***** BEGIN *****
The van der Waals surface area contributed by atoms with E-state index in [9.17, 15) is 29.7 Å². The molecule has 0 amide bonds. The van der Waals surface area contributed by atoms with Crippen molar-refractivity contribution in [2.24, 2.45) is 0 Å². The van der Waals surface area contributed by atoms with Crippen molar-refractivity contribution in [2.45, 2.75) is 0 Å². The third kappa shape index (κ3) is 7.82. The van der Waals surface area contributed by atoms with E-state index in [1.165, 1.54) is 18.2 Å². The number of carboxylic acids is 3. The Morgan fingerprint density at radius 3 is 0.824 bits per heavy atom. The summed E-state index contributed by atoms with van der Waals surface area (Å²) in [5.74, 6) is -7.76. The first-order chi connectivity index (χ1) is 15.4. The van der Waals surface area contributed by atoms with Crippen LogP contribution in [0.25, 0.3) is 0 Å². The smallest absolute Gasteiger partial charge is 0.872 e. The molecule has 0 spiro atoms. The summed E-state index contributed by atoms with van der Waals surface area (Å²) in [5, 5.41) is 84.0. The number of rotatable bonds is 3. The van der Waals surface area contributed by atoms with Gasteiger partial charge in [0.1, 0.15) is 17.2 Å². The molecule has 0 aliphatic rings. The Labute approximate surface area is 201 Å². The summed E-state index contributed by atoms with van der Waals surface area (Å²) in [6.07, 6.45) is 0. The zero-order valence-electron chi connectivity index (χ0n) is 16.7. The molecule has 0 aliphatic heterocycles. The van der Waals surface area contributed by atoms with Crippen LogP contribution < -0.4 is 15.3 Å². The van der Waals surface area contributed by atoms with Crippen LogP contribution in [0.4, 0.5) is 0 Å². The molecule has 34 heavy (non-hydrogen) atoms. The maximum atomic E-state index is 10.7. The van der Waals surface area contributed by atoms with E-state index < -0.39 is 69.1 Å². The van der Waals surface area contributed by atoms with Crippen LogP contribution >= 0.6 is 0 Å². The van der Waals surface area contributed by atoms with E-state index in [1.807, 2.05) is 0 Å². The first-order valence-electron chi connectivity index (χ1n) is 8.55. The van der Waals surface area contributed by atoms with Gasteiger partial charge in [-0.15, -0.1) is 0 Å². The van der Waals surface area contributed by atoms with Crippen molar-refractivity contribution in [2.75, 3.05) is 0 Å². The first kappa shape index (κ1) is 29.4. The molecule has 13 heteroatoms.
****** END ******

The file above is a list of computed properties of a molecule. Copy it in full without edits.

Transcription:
The van der Waals surface area contributed by atoms with E-state index in [9.17, 15) is 29.7 Å². The molecule has 0 amide bonds. The van der Waals surface area contributed by atoms with Crippen molar-refractivity contribution in [2.24, 2.45) is 0 Å². The van der Waals surface area contributed by atoms with Crippen molar-refractivity contribution in [2.45, 2.75) is 0 Å². The third kappa shape index (κ3) is 7.82. The van der Waals surface area contributed by atoms with E-state index in [1.165, 1.54) is 18.2 Å². The number of carboxylic acids is 3. The Morgan fingerprint density at radius 3 is 0.824 bits per heavy atom. The summed E-state index contributed by atoms with van der Waals surface area (Å²) in [5.74, 6) is -7.76. The first-order chi connectivity index (χ1) is 15.4. The van der Waals surface area contributed by atoms with Crippen LogP contribution in [0.25, 0.3) is 0 Å². The smallest absolute Gasteiger partial charge is 0.872 e. The molecule has 0 spiro atoms. The summed E-state index contributed by atoms with van der Waals surface area (Å²) in [5, 5.41) is 84.0. The number of rotatable bonds is 3. The van der Waals surface area contributed by atoms with Gasteiger partial charge in [0.1, 0.15) is 17.2 Å². The molecule has 0 aliphatic rings. The Labute approximate surface area is 201 Å². The summed E-state index contributed by atoms with van der Waals surface area (Å²) in [6.07, 6.45) is 0. The zero-order valence-electron chi connectivity index (χ0n) is 16.7. The molecule has 0 aliphatic heterocycles. The van der Waals surface area contributed by atoms with Crippen LogP contribution < -0.4 is 15.3 Å². The van der Waals surface area contributed by atoms with Crippen LogP contribution in [0.4, 0.5) is 0 Å². The molecule has 34 heavy (non-hydrogen) atoms. The maximum atomic E-state index is 10.7. The van der Waals surface area contributed by atoms with E-state index < -0.39 is 69.1 Å². The van der Waals surface area contributed by atoms with Crippen LogP contribution >= 0.6 is 0 Å². The van der Waals surface area contributed by atoms with E-state index in [1.807, 2.05) is 0 Å². The first-order valence-electron chi connectivity index (χ1n) is 8.55. The van der Waals surface area contributed by atoms with Gasteiger partial charge in [-0.15, -0.1) is 0 Å². The van der Waals surface area contributed by atoms with Crippen molar-refractivity contribution in [2.75, 3.05) is 0 Å². The first kappa shape index (κ1) is 29.4. The molecule has 13 heteroatoms.